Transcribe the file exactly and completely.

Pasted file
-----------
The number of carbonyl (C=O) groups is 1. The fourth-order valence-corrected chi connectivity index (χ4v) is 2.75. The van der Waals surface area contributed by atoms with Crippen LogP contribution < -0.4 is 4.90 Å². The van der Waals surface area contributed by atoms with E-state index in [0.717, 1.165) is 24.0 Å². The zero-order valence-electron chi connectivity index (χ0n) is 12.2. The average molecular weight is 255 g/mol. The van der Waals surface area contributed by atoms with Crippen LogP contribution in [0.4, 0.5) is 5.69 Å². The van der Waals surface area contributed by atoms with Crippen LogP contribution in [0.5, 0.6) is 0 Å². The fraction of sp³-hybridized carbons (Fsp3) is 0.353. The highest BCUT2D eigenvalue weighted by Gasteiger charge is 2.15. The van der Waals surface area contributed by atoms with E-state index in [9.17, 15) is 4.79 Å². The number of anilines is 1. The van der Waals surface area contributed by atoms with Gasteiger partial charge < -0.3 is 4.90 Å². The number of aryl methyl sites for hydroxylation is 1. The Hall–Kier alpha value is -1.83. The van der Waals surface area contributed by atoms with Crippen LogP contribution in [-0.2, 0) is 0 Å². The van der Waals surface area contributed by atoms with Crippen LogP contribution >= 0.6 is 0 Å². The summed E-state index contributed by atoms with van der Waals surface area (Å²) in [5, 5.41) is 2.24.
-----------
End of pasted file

The number of carbonyl (C=O) groups is 1. The fourth-order valence-corrected chi connectivity index (χ4v) is 2.75. The van der Waals surface area contributed by atoms with Crippen LogP contribution < -0.4 is 4.90 Å². The van der Waals surface area contributed by atoms with E-state index in [0.717, 1.165) is 24.0 Å². The zero-order valence-electron chi connectivity index (χ0n) is 12.2. The average molecular weight is 255 g/mol. The van der Waals surface area contributed by atoms with Crippen LogP contribution in [0.4, 0.5) is 5.69 Å². The van der Waals surface area contributed by atoms with Crippen LogP contribution in [0.5, 0.6) is 0 Å². The fraction of sp³-hybridized carbons (Fsp3) is 0.353. The highest BCUT2D eigenvalue weighted by Gasteiger charge is 2.15. The van der Waals surface area contributed by atoms with E-state index in [9.17, 15) is 4.79 Å². The number of anilines is 1. The van der Waals surface area contributed by atoms with Gasteiger partial charge < -0.3 is 4.90 Å². The number of aryl methyl sites for hydroxylation is 1. The Hall–Kier alpha value is -1.83. The van der Waals surface area contributed by atoms with Crippen LogP contribution in [-0.2, 0) is 0 Å². The van der Waals surface area contributed by atoms with Crippen LogP contribution >= 0.6 is 0 Å². The summed E-state index contributed by atoms with van der Waals surface area (Å²) in [5, 5.41) is 2.24.